The London 2012 Olympic Games will kick off in less than 100 days on July 27. Although the German Olympic Sports Confederation is worried about the team disciplines, the goal is clear: as many medals as in 2008.
With fewer than 100 days to the start of the London Olympic Games, the head of the German Olympic team, Michael Vesper, is optimistic.
"Of course, we're a bit nervous - we're in the middle of preparations," he said.
So far, 244 German athletes have qualified to compete. "We're counting on about 400 athletes," said Thomas Bach, president of the German Olympic Sports Confederation.
Hockey team on board
But Bach can't hide the association's concern about the team disciplines. It's an issue, he said, "but it won't have any influence on the team's spirits or success."
So far only the German hockey team is on board, and it has high hopes of winning a medal. There will be no German participation - neither men nor women - in the other team sports, such as basketball, soccer, water polo and handball. The handball team failed to qualify, and the volleyball team has yet to qualify.
Germany will be represented with far fewer athletes than ever before.
The bar is high for the German Olympic team. "We aim to be among the world's best," said Bach.
Lena Schöneborn won a gold medal in Beijing
In Beijing, the team won 16 gold, 10 silver and 15 bronze medals. Four years ago, Germany ranked number five based on medals. The top German medal winner was the pentathlete Lena Schöneborn, who has already qualified for the London games and can't wait for them to begin, especially the opening ceremony.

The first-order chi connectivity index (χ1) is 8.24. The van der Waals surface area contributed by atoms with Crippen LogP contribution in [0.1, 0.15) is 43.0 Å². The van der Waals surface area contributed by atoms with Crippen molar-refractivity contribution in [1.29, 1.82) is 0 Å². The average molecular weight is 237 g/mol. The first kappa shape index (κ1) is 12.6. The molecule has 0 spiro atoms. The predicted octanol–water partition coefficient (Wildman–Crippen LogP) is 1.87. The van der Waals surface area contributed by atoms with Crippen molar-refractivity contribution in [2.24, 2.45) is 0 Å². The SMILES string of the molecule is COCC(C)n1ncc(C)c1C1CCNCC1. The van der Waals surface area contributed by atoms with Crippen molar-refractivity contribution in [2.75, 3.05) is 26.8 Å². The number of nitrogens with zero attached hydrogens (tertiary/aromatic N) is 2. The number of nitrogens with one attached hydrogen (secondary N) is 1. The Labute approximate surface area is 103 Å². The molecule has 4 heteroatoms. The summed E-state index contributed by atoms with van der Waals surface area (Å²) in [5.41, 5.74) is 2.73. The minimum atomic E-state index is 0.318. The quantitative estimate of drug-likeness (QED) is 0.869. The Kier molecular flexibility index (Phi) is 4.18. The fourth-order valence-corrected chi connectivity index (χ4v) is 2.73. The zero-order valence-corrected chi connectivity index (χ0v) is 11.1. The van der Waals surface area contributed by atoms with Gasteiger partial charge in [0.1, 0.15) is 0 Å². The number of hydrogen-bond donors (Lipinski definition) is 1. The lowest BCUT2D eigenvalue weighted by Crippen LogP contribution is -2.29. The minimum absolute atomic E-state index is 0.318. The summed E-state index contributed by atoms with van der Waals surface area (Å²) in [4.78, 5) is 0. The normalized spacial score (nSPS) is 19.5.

"The feeling among the athletes was great – it was as if we had always known each other," she said. "That's how we felt when we marched into the stadium. That was just as emotional as the awards ceremony."
It will be a tightly structured athletic event, with short distances to travel for the athletes, according to Vesper. He referred to the Olympic Village in London as one of the best and most athlete-friendly ever. It looks more like a city housing development, he said.
And that is exactly what it will become after the games," he said. "The development is an excellent example of sustainability in sporting events. There, in East London, a new district is emerging and an existing district is being massively upgraded."
And will the Germans walk away with many medals? Bach sees excellent opportunities with the equestrians, the canoeists, the scullers and the hockey team. "The competition is fiercer than ever," he said.
Never before – not even during the Cold War – has more money and know-how been invested into international competitive sports, according to Bach.
"It will be a very tight field," he said. "But we're optimistic."
Author: Olivia Fritz / jrb
Editor: Neil King